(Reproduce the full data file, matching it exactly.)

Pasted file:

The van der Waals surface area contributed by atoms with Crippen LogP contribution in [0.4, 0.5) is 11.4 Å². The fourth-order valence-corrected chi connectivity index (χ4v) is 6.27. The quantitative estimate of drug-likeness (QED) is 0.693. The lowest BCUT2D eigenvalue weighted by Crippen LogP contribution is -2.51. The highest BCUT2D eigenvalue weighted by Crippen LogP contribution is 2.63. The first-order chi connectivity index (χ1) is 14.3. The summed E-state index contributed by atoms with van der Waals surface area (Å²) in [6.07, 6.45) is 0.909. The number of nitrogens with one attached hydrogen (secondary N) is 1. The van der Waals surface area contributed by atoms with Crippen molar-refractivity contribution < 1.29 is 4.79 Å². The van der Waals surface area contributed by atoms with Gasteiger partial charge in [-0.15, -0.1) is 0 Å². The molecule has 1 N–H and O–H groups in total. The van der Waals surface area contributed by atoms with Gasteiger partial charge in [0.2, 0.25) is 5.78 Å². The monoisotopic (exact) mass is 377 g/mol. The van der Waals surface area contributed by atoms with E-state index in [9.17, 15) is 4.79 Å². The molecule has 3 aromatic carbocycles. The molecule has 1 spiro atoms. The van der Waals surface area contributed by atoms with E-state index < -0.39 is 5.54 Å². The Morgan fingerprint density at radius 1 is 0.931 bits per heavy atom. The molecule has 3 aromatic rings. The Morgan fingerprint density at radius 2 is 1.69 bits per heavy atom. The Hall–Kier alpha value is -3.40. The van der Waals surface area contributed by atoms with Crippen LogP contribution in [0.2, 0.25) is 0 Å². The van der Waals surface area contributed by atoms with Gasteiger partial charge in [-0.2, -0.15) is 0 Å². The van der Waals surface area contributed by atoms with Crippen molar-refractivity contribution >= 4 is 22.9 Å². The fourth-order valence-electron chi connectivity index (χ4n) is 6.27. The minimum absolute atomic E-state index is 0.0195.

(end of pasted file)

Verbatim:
The van der Waals surface area contributed by atoms with Crippen LogP contribution in [0.4, 0.5) is 11.4 Å². The fourth-order valence-corrected chi connectivity index (χ4v) is 6.27. The quantitative estimate of drug-likeness (QED) is 0.693. The lowest BCUT2D eigenvalue weighted by Crippen LogP contribution is -2.51. The highest BCUT2D eigenvalue weighted by Crippen LogP contribution is 2.63. The first-order chi connectivity index (χ1) is 14.3. The summed E-state index contributed by atoms with van der Waals surface area (Å²) in [6.07, 6.45) is 0.909. The number of nitrogens with one attached hydrogen (secondary N) is 1. The van der Waals surface area contributed by atoms with Crippen molar-refractivity contribution < 1.29 is 4.79 Å². The van der Waals surface area contributed by atoms with Gasteiger partial charge in [-0.15, -0.1) is 0 Å². The molecule has 1 N–H and O–H groups in total. The van der Waals surface area contributed by atoms with Gasteiger partial charge in [0.2, 0.25) is 5.78 Å². The monoisotopic (exact) mass is 377 g/mol. The van der Waals surface area contributed by atoms with E-state index in [9.17, 15) is 4.79 Å². The molecule has 3 aromatic carbocycles. The molecule has 1 spiro atoms. The van der Waals surface area contributed by atoms with E-state index < -0.39 is 5.54 Å². The Morgan fingerprint density at radius 1 is 0.931 bits per heavy atom. The molecule has 3 aromatic rings. The Morgan fingerprint density at radius 2 is 1.69 bits per heavy atom. The Hall–Kier alpha value is -3.40. The van der Waals surface area contributed by atoms with Crippen LogP contribution in [0.2, 0.25) is 0 Å². The van der Waals surface area contributed by atoms with Gasteiger partial charge in [-0.2, -0.15) is 0 Å². The van der Waals surface area contributed by atoms with Crippen molar-refractivity contribution >= 4 is 22.9 Å². The fourth-order valence-electron chi connectivity index (χ4n) is 6.27. The minimum absolute atomic E-state index is 0.0195.